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Early history of Ozaukee County, Wisconsin
(1965)

Ozaukee County Indians,   p. 13


History of Cedarburg - its growth through industry and the pioneers who settled there,   pp. 13-14A


Page 13

OZAUKEE COUNTY INDIANS
The original Indians that settled in Ozaukee County were the
Pottawattomies. Many transient tribes roamed the area at the same time
Sacs, Sauks, Ousakies, Chippewas and Ottawas. These tribes eventually &i
on and Ozaukee County became the home of the Menominees until they cede(
to the United States Government in 1831. As you can guess -- Ozaukee Coi
derives its name from the Sacs, Sauks and Ousakies.
The streams of Ozuakee County afford excellent facilities for water
power. The early settlers in this section were not slow to discover thei
natural advantages, and as some old writer has put it "neccessity is the
mother of invention,," so these men cast into the wilderness, out of the 3
of civilization, and destitif of a market or the means of manufacturing
breadstuffs, were entirely dependent on their own exertions to supply tho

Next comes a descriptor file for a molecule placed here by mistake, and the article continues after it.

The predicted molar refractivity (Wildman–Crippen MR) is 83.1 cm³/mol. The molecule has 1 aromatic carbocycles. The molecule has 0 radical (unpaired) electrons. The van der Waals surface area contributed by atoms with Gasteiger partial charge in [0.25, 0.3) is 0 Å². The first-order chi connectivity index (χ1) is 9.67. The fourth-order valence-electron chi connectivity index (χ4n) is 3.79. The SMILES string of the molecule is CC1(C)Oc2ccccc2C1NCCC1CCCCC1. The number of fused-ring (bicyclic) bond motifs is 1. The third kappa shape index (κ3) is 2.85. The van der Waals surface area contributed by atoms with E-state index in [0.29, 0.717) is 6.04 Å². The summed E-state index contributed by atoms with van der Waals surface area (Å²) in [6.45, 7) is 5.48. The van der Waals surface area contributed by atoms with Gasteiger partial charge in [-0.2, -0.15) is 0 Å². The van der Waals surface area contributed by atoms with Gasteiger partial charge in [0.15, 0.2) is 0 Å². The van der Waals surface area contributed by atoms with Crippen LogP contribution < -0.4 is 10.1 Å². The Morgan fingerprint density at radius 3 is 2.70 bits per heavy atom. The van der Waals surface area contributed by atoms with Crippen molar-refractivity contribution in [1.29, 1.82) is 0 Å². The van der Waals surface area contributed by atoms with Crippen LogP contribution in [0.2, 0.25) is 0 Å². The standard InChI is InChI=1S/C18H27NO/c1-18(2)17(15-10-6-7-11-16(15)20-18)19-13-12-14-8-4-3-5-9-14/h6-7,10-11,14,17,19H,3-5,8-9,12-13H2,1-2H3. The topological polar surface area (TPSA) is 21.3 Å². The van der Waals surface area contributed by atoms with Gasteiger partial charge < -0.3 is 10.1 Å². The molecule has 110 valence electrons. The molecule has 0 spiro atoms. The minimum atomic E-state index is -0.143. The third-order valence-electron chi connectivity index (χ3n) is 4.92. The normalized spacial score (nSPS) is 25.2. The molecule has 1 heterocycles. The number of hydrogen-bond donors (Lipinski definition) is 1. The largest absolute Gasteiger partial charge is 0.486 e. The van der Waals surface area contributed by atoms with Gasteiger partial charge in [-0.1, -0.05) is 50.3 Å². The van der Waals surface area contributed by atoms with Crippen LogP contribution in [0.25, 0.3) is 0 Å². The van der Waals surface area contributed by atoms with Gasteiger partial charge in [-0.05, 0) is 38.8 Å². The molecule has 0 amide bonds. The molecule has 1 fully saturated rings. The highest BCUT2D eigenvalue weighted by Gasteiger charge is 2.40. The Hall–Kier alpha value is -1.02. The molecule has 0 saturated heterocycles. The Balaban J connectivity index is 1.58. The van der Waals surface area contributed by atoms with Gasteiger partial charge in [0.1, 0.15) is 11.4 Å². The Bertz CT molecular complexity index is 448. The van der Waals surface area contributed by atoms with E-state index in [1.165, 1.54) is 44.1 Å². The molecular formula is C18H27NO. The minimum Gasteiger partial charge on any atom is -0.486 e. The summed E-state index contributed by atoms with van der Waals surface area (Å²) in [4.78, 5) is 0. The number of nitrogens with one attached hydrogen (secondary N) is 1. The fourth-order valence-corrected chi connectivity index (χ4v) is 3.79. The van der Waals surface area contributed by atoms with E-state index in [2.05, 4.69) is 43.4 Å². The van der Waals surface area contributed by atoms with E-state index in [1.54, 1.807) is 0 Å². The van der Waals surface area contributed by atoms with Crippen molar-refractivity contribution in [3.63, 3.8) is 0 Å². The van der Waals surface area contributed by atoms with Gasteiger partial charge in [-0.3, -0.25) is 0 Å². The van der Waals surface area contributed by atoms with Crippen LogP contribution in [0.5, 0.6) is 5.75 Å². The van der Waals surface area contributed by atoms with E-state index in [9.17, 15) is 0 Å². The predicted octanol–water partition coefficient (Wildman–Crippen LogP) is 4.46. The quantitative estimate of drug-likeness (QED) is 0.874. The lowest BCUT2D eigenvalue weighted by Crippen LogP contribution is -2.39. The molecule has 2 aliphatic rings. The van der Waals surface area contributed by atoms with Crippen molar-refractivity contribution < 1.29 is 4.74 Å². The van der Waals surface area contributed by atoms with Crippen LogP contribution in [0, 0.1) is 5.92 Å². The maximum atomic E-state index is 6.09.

deficiency. Log shanties were built which served them as a shelter, whe3
cracked the kernels of corn and grain by hand, until sawills to make tht
lumber and grist mills to grind theit flour, could be erected.
HISTORY OF CEDARBURG - ITS GROWTH THROUGH INDUSTRY AND THE
PIONEERS' WHO SETTLED THERE
Frederick Hilgen (called tbt Father of Cedarburg) and William Schrof
cut a road through the forest in 1l44, to what became the Village of Cedi
A
The following year, 1845, they erected the first grist mill of half log a
half frame construction, on the bank of Cedar Creek where they later buil
present Cedarburg Mill in 1855. It was built by Burchard Weber on what J
the corner of Columbia and Portland Avenues. However, due to the flow o1


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